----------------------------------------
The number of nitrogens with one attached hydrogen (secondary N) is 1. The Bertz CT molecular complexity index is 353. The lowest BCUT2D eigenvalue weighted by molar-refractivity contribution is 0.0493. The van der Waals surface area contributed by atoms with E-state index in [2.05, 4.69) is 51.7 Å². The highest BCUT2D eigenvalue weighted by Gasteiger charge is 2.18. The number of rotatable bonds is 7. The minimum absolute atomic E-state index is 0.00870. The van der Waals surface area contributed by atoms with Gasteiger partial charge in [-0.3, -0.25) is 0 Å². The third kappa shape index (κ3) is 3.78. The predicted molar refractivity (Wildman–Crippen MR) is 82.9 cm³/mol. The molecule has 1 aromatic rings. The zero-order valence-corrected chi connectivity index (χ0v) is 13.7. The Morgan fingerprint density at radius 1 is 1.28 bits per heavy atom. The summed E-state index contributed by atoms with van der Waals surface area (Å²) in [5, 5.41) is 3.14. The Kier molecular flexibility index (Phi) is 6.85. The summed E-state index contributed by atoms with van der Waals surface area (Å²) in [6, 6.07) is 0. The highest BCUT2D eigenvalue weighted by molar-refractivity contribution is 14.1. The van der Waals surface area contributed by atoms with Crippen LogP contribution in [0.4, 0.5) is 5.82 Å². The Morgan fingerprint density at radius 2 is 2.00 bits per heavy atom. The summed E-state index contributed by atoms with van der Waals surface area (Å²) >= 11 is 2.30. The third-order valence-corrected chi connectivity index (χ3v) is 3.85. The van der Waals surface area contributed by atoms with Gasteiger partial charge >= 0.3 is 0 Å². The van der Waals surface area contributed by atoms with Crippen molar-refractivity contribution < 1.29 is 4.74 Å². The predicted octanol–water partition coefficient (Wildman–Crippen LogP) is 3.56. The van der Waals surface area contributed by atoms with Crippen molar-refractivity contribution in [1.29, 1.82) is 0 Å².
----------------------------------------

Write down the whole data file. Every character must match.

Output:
The number of nitrogens with one attached hydrogen (secondary N) is 1. The Bertz CT molecular complexity index is 353. The lowest BCUT2D eigenvalue weighted by molar-refractivity contribution is 0.0493. The van der Waals surface area contributed by atoms with E-state index in [2.05, 4.69) is 51.7 Å². The highest BCUT2D eigenvalue weighted by Gasteiger charge is 2.18. The number of rotatable bonds is 7. The minimum absolute atomic E-state index is 0.00870. The van der Waals surface area contributed by atoms with Gasteiger partial charge in [-0.3, -0.25) is 0 Å². The third kappa shape index (κ3) is 3.78. The predicted molar refractivity (Wildman–Crippen MR) is 82.9 cm³/mol. The molecule has 1 aromatic rings. The zero-order valence-corrected chi connectivity index (χ0v) is 13.7. The Morgan fingerprint density at radius 1 is 1.28 bits per heavy atom. The summed E-state index contributed by atoms with van der Waals surface area (Å²) in [5, 5.41) is 3.14. The Kier molecular flexibility index (Phi) is 6.85. The summed E-state index contributed by atoms with van der Waals surface area (Å²) in [6, 6.07) is 0. The highest BCUT2D eigenvalue weighted by molar-refractivity contribution is 14.1. The van der Waals surface area contributed by atoms with Crippen LogP contribution in [0.4, 0.5) is 5.82 Å². The Morgan fingerprint density at radius 2 is 2.00 bits per heavy atom. The summed E-state index contributed by atoms with van der Waals surface area (Å²) >= 11 is 2.30. The third-order valence-corrected chi connectivity index (χ3v) is 3.85. The van der Waals surface area contributed by atoms with Gasteiger partial charge >= 0.3 is 0 Å². The van der Waals surface area contributed by atoms with Crippen molar-refractivity contribution < 1.29 is 4.74 Å². The predicted octanol–water partition coefficient (Wildman–Crippen LogP) is 3.56. The van der Waals surface area contributed by atoms with Crippen molar-refractivity contribution in [1.29, 1.82) is 0 Å².